Artwork by Frederick Sproston Challener,  Portrait of a Woman
Thumbnail of Artwork by Frederick Sproston Challener,  Portrait of a Woman Thumbnail of Artwork by Frederick Sproston Challener,  Portrait of a Woman Thumbnail of Artwork by Frederick Sproston Challener,  Portrait of a Woman

Preview this item at:

Cowley Abbott
326 Dundas St West
Toronto ON M5T 1G5
Ph. 1(416)479-9703

F.S. Challener
Portrait of a Woman

pastel on paper laid down on board
signed and dated 1901 lower right
12.5 x 8.75 in ( 31.8 x 22.2 cm ) ( sight )

Please contact us for details.

Buy it now: $750.00

Price includes buyer's premium.

Buy it Now
Heffel Fine Art, auction, Toronto, 27 November 2010, lot 407
Private Collection, Toronto

Share this item with your friends

Frederick Sproston Challener
(1869 - 1959) OSA, RCA

Frederick Challener was born 1869 in Whetstone, England. After moving to Canada, Challener found a position in a Toronto stockbroker’s office. His mind was not focused on Stocks and Bonds, however, and he often sketched the crowds outside his office window. He spent his lunch hours in front of a nearby photography studio where Canadian artists regularly exhibited. On seeing his sketches, the owners of the studio sponsored him for enrolment in evening classes at the Ontario School of Art. Within months, teachers advised Challener that he was ready to work as an artist professionally. He got a job as an apprentice to a Toronto lithography company. Artist G.A. Reid, recognizing his talent, agreed to give him free instruction in the evenings.

By 1890, Challener had held his first solo show at the Royal Canadian Academy. During 1898-99 he traveled overseas to England, Italy, Egypt, Palestine and Syria. While there he was inspired by the variety of murals which were accessible to the public. Upon his return home he was strongly motivated to do mural work. A good friend of C. W. Jefferys, he worked with him on a number of murals, a collaboration which often resulted in both artists insisting that the other be given credit for the work. Challener made several paintings based on C. W. Jefferys’ drawings. A barn in Conestoga, Ontario, became a studio for his mural work. He completed murals in important buildings across the country such as the King Edward Hotel, Toronto (1900); the Royal Alexandra Theatre, Toronto (1907); Royal Alexandra Hotel, Winnipeg. (1909-12); and the MacDonald Hotel, Edmonton (1914).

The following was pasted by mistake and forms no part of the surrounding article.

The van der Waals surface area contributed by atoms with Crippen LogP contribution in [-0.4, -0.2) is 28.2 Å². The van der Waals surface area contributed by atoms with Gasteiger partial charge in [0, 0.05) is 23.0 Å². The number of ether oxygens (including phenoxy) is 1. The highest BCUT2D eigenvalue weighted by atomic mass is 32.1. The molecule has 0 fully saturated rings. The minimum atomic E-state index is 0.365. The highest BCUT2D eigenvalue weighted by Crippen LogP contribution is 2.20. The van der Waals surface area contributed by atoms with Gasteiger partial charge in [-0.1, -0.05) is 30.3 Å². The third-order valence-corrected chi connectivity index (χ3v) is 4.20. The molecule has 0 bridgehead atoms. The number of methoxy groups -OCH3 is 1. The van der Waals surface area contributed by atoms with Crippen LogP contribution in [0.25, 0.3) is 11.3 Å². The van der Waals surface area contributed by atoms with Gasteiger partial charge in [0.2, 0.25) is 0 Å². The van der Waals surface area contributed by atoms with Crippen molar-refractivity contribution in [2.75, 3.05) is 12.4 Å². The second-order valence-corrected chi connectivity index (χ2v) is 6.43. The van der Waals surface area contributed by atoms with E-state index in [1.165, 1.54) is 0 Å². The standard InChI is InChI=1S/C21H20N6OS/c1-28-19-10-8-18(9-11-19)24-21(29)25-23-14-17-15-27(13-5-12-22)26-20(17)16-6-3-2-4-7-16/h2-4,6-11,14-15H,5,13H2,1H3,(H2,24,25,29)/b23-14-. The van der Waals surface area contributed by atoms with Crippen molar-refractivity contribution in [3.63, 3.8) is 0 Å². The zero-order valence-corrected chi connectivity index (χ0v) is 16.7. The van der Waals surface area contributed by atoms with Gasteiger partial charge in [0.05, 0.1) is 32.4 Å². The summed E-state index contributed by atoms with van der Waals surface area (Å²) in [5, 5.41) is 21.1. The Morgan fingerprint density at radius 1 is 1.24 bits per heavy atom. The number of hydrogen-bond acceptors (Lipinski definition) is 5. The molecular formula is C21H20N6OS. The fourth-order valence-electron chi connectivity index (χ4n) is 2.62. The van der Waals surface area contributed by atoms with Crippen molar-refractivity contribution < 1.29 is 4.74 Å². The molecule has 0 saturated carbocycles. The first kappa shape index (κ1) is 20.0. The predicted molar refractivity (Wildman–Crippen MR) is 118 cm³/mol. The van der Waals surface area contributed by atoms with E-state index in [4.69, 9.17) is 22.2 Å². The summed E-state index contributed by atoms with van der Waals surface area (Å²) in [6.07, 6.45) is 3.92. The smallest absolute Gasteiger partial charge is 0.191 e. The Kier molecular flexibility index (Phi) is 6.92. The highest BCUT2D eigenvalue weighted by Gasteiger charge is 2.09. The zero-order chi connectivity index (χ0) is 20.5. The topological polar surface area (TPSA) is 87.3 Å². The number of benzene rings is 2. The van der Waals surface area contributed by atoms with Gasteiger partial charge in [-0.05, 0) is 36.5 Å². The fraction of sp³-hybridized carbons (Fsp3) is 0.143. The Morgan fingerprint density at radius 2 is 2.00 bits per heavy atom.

In addition to his mural work, he experienced success as an easel painter. He received a Bronze Medal at the Pan American Exhibition in Buffalo for “The Workers of the Fields” which he deposited in the RCA diploma collection in the National Gallery of Canada. His work was generally realistic, romantic and often decorative. Most of his larger paintings were done in oils, while smaller works were often done in watercolour. He favoured wove paper for his drawings, using charcoal and pastel, black chalk or graphite. Several such drawings are housed in the collection of the National Gallery of Canada. In addition to his studio and mural work, Challener taught art at the Ontario College of Art from 1927 to 1952. He died in Toronto at the age of 90. His affiliations include the OSA from 1890, ARCA from 1891, and the RCA from 1899.

Source: "A Dictionary of Canadian Artists, Volume I: A-F", compiled by Colin S. MacDonald, Canadian Paperbacks Publishing Ltd, Ottawa, 1977